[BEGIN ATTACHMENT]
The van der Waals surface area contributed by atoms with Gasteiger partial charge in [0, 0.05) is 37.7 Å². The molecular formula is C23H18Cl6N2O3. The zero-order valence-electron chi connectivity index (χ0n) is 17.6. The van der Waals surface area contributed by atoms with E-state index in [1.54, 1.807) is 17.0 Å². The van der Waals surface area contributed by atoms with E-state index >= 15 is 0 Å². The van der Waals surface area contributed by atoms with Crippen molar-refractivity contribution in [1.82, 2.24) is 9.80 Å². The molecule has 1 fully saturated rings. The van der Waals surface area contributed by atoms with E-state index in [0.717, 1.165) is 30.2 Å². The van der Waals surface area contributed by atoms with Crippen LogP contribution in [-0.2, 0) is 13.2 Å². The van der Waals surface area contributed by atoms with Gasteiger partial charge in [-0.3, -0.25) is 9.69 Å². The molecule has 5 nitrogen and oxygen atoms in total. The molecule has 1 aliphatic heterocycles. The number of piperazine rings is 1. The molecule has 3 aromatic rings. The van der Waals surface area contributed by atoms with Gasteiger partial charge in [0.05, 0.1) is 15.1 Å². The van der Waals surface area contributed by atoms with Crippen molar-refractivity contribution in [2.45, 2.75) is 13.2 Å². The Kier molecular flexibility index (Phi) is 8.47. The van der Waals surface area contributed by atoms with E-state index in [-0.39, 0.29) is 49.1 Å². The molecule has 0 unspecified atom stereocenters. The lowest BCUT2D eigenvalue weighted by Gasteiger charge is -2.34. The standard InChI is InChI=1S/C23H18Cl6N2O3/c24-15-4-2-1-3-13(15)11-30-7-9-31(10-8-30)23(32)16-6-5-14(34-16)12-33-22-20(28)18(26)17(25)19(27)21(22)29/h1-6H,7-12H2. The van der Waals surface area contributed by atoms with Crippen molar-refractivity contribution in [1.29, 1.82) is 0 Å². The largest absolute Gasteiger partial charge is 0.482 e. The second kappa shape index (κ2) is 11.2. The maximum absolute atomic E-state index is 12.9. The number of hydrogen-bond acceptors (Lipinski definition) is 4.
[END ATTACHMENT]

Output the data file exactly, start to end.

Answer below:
The van der Waals surface area contributed by atoms with Gasteiger partial charge in [0, 0.05) is 37.7 Å². The molecular formula is C23H18Cl6N2O3. The zero-order valence-electron chi connectivity index (χ0n) is 17.6. The van der Waals surface area contributed by atoms with E-state index in [1.54, 1.807) is 17.0 Å². The van der Waals surface area contributed by atoms with E-state index >= 15 is 0 Å². The van der Waals surface area contributed by atoms with Crippen molar-refractivity contribution in [1.82, 2.24) is 9.80 Å². The molecule has 1 fully saturated rings. The van der Waals surface area contributed by atoms with E-state index in [0.717, 1.165) is 30.2 Å². The van der Waals surface area contributed by atoms with Crippen LogP contribution in [-0.2, 0) is 13.2 Å². The van der Waals surface area contributed by atoms with Gasteiger partial charge in [-0.3, -0.25) is 9.69 Å². The molecule has 5 nitrogen and oxygen atoms in total. The molecule has 1 aliphatic heterocycles. The number of piperazine rings is 1. The molecule has 3 aromatic rings. The van der Waals surface area contributed by atoms with Gasteiger partial charge in [0.05, 0.1) is 15.1 Å². The van der Waals surface area contributed by atoms with Crippen molar-refractivity contribution in [2.45, 2.75) is 13.2 Å². The Kier molecular flexibility index (Phi) is 8.47. The van der Waals surface area contributed by atoms with E-state index in [-0.39, 0.29) is 49.1 Å². The molecule has 0 unspecified atom stereocenters. The lowest BCUT2D eigenvalue weighted by Gasteiger charge is -2.34. The standard InChI is InChI=1S/C23H18Cl6N2O3/c24-15-4-2-1-3-13(15)11-30-7-9-31(10-8-30)23(32)16-6-5-14(34-16)12-33-22-20(28)18(26)17(25)19(27)21(22)29/h1-6H,7-12H2. The van der Waals surface area contributed by atoms with Crippen molar-refractivity contribution in [1.29, 1.82) is 0 Å². The largest absolute Gasteiger partial charge is 0.482 e. The second kappa shape index (κ2) is 11.2. The maximum absolute atomic E-state index is 12.9. The number of hydrogen-bond acceptors (Lipinski definition) is 4.